Everyone was getting in their best punch Monday night at the Salem Civic Center.
The holder of numerous weight championships, member of the International Boxing Hall of Fame and Gold Medalist at the 1984 Olympics, Pernell ‘Sweet Pea’ Whitaker entertained an enthusiastic crowd at the monthly meeting of the Roanoke Valley Sports Club.
Currently a boxing trainer in the Tidewater area, the 49-year-old Whitaker talked about the long years he has invested in the sport.
The native of Norfolk started boxing at age seven and officially began his career in 1972 at age 9. Looking much younger today than his actual years, Whitaker talked about his style of fighting that took him to the highest levels of the sport.
“I was a defensive fighter,” Whitaker pointed out. “I liked to hit and not be hit.”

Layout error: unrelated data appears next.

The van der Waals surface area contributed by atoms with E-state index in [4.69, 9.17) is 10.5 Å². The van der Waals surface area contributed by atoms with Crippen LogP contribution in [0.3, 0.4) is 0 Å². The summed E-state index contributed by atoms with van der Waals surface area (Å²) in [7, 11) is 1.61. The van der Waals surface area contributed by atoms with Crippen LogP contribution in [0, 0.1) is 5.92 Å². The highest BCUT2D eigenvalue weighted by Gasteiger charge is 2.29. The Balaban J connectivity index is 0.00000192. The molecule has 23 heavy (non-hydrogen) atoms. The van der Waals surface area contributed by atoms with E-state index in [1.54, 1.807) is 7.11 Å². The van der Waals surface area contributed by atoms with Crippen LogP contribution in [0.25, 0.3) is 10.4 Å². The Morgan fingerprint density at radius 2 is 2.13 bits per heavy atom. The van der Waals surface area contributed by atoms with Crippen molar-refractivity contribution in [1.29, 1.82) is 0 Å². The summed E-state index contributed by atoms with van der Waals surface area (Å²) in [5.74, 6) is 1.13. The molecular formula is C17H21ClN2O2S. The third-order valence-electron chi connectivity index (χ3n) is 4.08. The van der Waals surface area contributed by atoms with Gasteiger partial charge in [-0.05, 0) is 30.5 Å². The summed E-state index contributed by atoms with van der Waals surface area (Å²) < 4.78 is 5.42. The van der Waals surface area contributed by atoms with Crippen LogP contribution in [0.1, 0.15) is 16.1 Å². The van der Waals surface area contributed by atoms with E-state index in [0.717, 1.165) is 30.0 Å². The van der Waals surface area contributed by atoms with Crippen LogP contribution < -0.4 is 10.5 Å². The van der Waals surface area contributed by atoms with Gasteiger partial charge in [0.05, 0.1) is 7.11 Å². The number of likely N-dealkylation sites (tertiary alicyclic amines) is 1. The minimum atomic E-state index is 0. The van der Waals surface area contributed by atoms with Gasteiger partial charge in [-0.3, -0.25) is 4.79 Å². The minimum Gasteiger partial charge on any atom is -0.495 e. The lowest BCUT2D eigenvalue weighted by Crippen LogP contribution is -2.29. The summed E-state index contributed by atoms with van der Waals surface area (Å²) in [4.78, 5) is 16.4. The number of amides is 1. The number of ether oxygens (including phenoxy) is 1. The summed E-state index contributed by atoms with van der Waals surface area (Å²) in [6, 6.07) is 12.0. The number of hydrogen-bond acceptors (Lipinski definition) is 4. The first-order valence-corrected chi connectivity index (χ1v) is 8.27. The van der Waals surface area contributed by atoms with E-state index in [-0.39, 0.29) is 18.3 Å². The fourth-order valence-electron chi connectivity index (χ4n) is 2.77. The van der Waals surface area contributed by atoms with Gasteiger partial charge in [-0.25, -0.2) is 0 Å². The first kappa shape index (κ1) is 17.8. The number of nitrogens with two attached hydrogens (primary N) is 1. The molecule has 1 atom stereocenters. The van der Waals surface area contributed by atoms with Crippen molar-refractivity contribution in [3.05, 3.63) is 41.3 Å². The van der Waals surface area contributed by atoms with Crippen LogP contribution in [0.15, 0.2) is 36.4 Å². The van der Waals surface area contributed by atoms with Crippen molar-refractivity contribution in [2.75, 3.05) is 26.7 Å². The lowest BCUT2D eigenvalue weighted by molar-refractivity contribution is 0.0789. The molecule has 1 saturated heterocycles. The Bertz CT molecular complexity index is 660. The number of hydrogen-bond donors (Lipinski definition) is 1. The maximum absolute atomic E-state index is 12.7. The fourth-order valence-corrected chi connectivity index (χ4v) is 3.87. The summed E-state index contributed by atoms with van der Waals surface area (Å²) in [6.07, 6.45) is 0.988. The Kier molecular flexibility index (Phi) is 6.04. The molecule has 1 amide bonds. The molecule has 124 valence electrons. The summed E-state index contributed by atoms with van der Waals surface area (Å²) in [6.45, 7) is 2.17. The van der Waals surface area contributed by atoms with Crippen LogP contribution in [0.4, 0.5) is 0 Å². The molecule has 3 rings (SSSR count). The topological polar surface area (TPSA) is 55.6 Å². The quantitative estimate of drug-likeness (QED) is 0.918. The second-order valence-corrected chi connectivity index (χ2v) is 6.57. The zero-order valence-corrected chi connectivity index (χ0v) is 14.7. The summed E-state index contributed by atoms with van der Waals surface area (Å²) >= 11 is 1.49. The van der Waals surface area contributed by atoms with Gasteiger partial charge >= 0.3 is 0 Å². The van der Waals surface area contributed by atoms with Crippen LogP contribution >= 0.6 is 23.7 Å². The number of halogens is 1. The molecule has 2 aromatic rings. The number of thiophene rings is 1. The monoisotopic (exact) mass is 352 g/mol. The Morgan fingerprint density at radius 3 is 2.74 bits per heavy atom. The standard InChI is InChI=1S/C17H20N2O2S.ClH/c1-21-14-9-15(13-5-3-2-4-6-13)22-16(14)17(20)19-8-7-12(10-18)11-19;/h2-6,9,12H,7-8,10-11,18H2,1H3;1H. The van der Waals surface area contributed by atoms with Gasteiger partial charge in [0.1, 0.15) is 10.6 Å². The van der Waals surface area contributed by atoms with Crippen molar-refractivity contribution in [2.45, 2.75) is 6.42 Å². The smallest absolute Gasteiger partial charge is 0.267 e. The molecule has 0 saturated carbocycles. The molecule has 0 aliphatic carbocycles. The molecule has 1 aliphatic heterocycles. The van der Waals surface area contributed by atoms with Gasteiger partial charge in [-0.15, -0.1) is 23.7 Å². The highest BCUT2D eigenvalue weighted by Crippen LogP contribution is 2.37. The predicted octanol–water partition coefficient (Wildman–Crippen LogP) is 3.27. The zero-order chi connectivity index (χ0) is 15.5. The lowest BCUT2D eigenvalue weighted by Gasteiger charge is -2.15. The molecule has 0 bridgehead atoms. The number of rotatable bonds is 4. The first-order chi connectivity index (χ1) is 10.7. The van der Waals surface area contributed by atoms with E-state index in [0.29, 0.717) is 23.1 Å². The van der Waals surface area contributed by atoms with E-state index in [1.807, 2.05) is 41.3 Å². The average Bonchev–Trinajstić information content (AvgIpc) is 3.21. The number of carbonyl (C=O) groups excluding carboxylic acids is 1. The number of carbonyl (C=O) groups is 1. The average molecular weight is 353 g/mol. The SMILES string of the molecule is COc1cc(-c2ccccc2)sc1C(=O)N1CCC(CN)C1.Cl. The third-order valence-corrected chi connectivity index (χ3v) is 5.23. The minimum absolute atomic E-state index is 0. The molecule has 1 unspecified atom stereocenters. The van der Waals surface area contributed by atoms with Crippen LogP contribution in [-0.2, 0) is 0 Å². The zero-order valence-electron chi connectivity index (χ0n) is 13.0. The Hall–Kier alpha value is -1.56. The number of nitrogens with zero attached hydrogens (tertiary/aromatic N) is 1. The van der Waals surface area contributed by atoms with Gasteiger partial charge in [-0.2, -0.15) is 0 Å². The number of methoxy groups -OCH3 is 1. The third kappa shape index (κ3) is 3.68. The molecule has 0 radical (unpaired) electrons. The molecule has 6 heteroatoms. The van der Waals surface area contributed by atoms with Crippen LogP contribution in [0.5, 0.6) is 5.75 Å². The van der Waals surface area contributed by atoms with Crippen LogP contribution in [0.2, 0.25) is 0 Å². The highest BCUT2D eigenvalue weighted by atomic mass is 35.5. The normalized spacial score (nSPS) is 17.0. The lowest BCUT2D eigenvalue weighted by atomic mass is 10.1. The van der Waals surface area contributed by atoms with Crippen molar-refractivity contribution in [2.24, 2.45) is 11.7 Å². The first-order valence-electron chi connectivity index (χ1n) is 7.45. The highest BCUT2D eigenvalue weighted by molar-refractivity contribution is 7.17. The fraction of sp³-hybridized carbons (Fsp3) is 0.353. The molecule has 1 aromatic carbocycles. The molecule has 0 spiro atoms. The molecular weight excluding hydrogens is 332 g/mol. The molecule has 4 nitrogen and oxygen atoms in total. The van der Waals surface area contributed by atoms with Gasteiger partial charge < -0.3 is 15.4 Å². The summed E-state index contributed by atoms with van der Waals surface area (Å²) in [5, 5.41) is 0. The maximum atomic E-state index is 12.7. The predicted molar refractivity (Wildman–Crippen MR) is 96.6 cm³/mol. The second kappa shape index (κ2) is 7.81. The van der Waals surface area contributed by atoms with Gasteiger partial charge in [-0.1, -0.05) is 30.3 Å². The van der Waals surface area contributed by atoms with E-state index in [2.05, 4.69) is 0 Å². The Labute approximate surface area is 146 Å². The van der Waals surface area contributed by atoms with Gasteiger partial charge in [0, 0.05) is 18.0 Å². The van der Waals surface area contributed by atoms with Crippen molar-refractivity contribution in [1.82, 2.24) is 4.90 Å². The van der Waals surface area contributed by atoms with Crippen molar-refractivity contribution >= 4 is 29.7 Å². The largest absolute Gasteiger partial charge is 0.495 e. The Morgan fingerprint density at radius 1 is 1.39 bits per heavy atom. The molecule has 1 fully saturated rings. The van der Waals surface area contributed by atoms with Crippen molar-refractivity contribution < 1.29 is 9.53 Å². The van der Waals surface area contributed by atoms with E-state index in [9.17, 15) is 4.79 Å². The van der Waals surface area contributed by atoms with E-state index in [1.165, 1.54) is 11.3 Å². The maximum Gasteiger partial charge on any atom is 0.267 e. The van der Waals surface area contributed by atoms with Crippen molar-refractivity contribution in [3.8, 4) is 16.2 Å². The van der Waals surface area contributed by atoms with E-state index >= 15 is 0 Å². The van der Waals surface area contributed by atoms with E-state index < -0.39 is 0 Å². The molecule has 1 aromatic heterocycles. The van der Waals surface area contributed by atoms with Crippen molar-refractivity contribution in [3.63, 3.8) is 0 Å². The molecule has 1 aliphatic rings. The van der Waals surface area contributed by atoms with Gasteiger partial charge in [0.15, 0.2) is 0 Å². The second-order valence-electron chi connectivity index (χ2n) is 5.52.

Whitaker, who fought 50 professional fights in his career, going 46-4, remains involved in the sport and is now a big supporter of amateur boxing and youth; “I want to help kids better their boxing skills.”
Whitaker told the crowd that winning the gold medal at the ’84 Olympics was the most important thing he ever did. “I was a world champion for an entire decade, but the medal was the biggest achievement.”
Whitaker noted that at age seven, his first trainer was a mailman. “And, my nickname came in an unusual way,” he laughed. “I wanted to be called ‘Sweet Pete’, short for Pernell. But, a newspaper misspelled it ‘Sweat Pea’ and it stuck.”
“It’s a very, very tough, demanding sport,” Whitaker noted. “A lot of training and dedication goes into a single bout. Fighting for a million dollars is great if you keep winning. But, if you lose, the next time you fight you might be fighting for a hundred dollars.”
BILL TURNER sports story/photo